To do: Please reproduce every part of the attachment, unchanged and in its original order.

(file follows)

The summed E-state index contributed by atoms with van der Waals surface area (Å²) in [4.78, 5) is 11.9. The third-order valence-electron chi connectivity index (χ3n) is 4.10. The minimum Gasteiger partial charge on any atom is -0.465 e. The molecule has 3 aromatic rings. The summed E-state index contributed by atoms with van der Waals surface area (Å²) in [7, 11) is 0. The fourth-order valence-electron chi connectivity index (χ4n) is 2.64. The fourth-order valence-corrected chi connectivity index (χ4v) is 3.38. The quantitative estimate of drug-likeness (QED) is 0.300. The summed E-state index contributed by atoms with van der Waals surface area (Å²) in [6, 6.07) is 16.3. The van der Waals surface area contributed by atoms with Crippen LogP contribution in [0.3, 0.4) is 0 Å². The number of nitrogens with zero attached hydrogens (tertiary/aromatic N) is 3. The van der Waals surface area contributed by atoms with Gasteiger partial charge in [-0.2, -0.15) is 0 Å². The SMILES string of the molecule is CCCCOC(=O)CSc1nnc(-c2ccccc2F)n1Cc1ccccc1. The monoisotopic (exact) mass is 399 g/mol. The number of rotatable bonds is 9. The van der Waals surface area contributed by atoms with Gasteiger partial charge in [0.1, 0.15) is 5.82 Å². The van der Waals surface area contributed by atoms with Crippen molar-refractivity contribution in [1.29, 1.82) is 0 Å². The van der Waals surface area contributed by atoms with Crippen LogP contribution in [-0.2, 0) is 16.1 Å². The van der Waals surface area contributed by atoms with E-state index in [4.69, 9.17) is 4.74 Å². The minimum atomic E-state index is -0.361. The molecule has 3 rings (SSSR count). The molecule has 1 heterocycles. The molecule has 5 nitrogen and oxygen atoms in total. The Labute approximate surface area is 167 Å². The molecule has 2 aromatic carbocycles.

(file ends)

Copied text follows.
The summed E-state index contributed by atoms with van der Waals surface area (Å²) in [4.78, 5) is 11.9. The third-order valence-electron chi connectivity index (χ3n) is 4.10. The minimum Gasteiger partial charge on any atom is -0.465 e. The molecule has 3 aromatic rings. The summed E-state index contributed by atoms with van der Waals surface area (Å²) in [7, 11) is 0. The fourth-order valence-electron chi connectivity index (χ4n) is 2.64. The fourth-order valence-corrected chi connectivity index (χ4v) is 3.38. The quantitative estimate of drug-likeness (QED) is 0.300. The summed E-state index contributed by atoms with van der Waals surface area (Å²) in [6, 6.07) is 16.3. The van der Waals surface area contributed by atoms with Crippen LogP contribution in [0.3, 0.4) is 0 Å². The number of nitrogens with zero attached hydrogens (tertiary/aromatic N) is 3. The van der Waals surface area contributed by atoms with Gasteiger partial charge in [-0.2, -0.15) is 0 Å². The SMILES string of the molecule is CCCCOC(=O)CSc1nnc(-c2ccccc2F)n1Cc1ccccc1. The monoisotopic (exact) mass is 399 g/mol. The number of rotatable bonds is 9. The van der Waals surface area contributed by atoms with Gasteiger partial charge in [0.1, 0.15) is 5.82 Å². The van der Waals surface area contributed by atoms with Crippen molar-refractivity contribution in [1.29, 1.82) is 0 Å². The van der Waals surface area contributed by atoms with Crippen LogP contribution in [-0.2, 0) is 16.1 Å². The van der Waals surface area contributed by atoms with E-state index in [4.69, 9.17) is 4.74 Å². The minimum atomic E-state index is -0.361. The molecule has 3 rings (SSSR count). The molecule has 1 heterocycles. The molecule has 5 nitrogen and oxygen atoms in total. The Labute approximate surface area is 167 Å². The molecule has 2 aromatic carbocycles.